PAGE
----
Estate Planning 07 – What is an Executor in the Will

Estate planning is the process of accumulating and disposing of wealth before death of individual or a group of owner known as estate owner including married couple. It aims is to maximize the wealth of the estate owner. The most important goal of estate planning is to make sure that the greatest amount of the estate passes to the estate owner’s intended beneficiaries while paying the least amount of taxes. Choosing an executor is importance to ensure that someone who you trust will carry your will intention after your death.

I. Definition
An executor in the will, normally is the lawyer or someone you trust who will carry your intention in the will.

II. What is executor responsibility
Since you have named someone as your will executor, in general, the executor will gather up all your assets and after paying all your debts, she or he will distribute the remaining assets to the beneficiary.
1. Paying funeral expense
The funeral expense usually paid out from the assets of the decreased, although sometime the executor consider the wishes of the deceased person and their relatives.
2. Paying all other debts
The executor is also responsible to pay off all the debts of the decreased person including all credit cards and charge cards, personal loan and other debts through decreased assets.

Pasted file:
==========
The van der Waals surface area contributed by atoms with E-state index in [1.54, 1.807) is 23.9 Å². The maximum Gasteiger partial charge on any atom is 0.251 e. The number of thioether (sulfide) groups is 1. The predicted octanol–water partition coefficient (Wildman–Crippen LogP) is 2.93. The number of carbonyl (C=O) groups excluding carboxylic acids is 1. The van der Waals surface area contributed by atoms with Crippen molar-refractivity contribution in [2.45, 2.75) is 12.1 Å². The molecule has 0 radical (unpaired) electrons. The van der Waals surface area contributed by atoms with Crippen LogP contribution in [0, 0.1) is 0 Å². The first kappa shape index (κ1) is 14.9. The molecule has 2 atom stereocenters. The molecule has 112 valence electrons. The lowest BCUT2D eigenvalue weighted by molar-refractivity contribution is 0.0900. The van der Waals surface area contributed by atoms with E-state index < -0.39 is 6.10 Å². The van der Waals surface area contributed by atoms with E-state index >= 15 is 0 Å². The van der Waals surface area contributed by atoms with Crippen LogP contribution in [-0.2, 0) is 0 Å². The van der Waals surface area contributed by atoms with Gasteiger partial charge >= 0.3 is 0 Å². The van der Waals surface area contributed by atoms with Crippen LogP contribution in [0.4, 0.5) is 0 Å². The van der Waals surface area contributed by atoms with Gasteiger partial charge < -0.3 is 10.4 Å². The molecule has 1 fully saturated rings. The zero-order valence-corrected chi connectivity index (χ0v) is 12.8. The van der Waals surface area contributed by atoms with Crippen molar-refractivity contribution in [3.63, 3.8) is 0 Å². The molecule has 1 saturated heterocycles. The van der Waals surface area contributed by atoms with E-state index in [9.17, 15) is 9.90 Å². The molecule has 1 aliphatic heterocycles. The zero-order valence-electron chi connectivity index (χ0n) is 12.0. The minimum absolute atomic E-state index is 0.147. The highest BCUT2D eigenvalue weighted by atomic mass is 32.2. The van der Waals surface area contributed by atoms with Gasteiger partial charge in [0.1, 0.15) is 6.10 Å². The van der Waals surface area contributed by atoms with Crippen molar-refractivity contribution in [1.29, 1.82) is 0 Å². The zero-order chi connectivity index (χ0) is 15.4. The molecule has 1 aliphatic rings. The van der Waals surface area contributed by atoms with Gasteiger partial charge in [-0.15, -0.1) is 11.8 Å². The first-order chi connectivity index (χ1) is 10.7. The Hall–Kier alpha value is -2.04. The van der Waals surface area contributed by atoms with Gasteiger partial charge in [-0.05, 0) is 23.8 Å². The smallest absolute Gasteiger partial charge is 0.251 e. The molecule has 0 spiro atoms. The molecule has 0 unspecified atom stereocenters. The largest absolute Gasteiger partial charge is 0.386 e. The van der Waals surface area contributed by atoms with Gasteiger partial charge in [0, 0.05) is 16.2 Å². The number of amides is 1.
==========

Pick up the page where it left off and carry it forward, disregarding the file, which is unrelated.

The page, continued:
3. Notify all beneficiaries who are named in the will.
4. Submit the necessary probate documents to the court to get probate before an executor can handle the deceased’s estate.
5. Notify the government pension office, if the decreased person receiving pension payment before his or her death.
6. File the income tax for the decreased person and pay all income tax if owed by decreased person and get a tax clearance.
7. Distribute remaining assets to estate beneficiary.
Remember certain assets do not need to probate such as RRSP and insurance paid out from life insurance policy and beware of 6 months deadline of variation act that allows decreased child and spouse applying to court to change the term of the will.

I hope this information will help. If you need more information or insurance advices, please follow my article series of the above subject at my home page at:

Source by Kyle J. Norton

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